Legal Battle Over Personalized License Plate Continues: Supreme Court Awards Damages
As a result of the Supreme Court of Nova Scotia’s decision, the ongoing legal battle over Lorne Grabher’s customized license plate featuring his family name took a new turn. He was given $750 in court fees. Since the Registrar of Motor Vehicles took away his license plate in 2016, Grabher has fought to have it back. The decision was made in response to a research by Carrie Rentschler, a professor at McGill University, which claimed the license plate advocated sexual assault against women. Grabher’s attorney, however, disputed the notion that the report was related to the president’s disparaging remarks.
Court Awards Damages
“The same-costs award will do justice between the parties.”
Contentious Connection to Trump’s Statements
Grabher’s attorney, Jay Cameron, vigorously refuted the Crown report’s claim that the “GRABHER” license plate was connected to President Donald Trump’s disparaging remarks about women. Expert in gender studies and communications Rentschler cited Trump’s remarks from his 2005 presidential campaign, in which he boasted about having the ability to touch women improperly.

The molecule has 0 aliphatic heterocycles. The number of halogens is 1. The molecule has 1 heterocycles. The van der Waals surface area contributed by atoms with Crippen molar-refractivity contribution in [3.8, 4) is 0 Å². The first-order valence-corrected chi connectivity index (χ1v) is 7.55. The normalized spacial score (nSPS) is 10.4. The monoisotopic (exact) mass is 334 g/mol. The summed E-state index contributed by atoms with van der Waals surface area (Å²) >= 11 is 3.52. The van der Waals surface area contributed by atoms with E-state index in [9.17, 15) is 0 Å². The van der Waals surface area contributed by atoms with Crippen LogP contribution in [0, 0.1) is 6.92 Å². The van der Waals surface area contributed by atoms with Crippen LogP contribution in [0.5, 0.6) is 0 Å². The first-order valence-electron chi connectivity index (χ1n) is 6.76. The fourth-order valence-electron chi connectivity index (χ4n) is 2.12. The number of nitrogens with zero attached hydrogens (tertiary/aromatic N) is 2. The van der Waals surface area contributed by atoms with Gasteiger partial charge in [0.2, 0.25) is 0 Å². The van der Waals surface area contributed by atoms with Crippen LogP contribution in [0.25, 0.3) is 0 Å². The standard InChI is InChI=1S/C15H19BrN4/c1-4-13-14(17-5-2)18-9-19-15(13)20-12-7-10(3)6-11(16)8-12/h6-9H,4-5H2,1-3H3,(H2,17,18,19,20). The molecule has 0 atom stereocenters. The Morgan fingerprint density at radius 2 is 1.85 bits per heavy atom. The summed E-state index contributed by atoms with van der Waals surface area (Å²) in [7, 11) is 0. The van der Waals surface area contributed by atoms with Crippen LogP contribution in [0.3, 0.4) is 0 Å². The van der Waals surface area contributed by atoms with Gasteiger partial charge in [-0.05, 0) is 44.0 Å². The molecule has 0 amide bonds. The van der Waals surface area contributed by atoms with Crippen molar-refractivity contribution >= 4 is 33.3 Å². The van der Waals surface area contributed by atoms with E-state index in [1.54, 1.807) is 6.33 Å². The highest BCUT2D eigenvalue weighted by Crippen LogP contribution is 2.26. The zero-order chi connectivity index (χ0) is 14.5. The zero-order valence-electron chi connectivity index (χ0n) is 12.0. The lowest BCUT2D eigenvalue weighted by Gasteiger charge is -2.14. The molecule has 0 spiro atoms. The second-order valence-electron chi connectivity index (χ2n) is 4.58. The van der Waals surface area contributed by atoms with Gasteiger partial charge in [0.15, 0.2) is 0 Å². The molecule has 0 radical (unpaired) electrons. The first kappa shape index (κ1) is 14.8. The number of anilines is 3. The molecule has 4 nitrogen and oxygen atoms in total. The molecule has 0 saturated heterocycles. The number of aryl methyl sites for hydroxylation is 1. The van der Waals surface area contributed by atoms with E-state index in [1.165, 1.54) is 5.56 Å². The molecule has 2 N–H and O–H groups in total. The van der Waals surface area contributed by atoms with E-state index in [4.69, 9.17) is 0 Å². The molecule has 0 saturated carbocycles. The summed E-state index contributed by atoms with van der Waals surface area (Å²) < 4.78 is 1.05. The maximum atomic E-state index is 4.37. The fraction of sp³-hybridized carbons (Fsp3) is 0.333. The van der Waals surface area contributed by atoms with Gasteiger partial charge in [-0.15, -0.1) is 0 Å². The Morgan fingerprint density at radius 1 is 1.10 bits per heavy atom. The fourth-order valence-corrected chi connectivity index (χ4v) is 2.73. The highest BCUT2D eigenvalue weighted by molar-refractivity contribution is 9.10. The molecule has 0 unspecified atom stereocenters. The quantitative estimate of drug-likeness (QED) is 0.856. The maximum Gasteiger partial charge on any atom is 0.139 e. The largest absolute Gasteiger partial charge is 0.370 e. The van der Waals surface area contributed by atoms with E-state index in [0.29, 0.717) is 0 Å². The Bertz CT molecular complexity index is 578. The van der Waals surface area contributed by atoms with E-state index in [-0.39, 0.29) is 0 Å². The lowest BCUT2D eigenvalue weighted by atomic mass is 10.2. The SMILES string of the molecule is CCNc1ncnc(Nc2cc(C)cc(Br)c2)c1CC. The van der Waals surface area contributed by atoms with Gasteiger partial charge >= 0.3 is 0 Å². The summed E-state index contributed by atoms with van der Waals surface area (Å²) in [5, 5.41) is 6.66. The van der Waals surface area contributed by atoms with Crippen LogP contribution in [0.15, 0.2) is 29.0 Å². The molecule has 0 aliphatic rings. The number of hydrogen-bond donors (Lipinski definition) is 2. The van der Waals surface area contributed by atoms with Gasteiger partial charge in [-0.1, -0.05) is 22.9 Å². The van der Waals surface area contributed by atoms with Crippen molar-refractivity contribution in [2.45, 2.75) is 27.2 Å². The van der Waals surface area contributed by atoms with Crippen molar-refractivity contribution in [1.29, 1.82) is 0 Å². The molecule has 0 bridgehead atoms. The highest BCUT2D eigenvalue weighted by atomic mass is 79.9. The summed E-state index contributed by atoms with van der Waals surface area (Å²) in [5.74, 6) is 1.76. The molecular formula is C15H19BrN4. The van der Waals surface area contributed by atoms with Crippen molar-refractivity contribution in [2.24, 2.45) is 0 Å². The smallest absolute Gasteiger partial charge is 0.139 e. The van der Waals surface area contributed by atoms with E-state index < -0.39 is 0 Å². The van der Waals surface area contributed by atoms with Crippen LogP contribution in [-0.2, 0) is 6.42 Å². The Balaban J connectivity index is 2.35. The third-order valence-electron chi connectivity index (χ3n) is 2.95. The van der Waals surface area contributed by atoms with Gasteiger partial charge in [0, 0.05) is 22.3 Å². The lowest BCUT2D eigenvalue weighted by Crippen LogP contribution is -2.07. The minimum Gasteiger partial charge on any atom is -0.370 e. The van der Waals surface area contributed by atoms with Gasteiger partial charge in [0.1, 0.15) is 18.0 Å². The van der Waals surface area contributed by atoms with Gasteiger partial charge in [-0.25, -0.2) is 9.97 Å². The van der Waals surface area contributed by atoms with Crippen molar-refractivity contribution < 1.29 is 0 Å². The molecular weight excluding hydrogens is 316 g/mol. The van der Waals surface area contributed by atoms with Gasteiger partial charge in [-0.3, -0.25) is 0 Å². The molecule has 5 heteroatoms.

Cameron stated that the investigation had not proven that the term “GRABHER” was intended to correspond to Trump’s statement, highlighting the fact that it was merely a moniker. He claimed that aside from the story, there was no supporting documentation linking Grabher’s license plate to Trump in the case.
In his speech before the court in February, Cameron questioned the effect of remarks made by a foreign dignitary on Canadians’ right to free speech.
Defense of the Crown Report
The Crown’s attorney, Alison Campbell, characterized Rentschler’s study as a survey of academic research on how gender violence is portrayed and reinforced in society. She made it clear that the report’s goal was to examine how gender violence is portrayed rather than to make sensationalistic claims.
The license plate was given to Grabher’s late father in 1990 as a gift, and it was intended to represent their Austrian-German history, according to his initial statement.
The fact that the case was continued in September shows that the court has not yet made up its mind about Grabher’s customized license plate.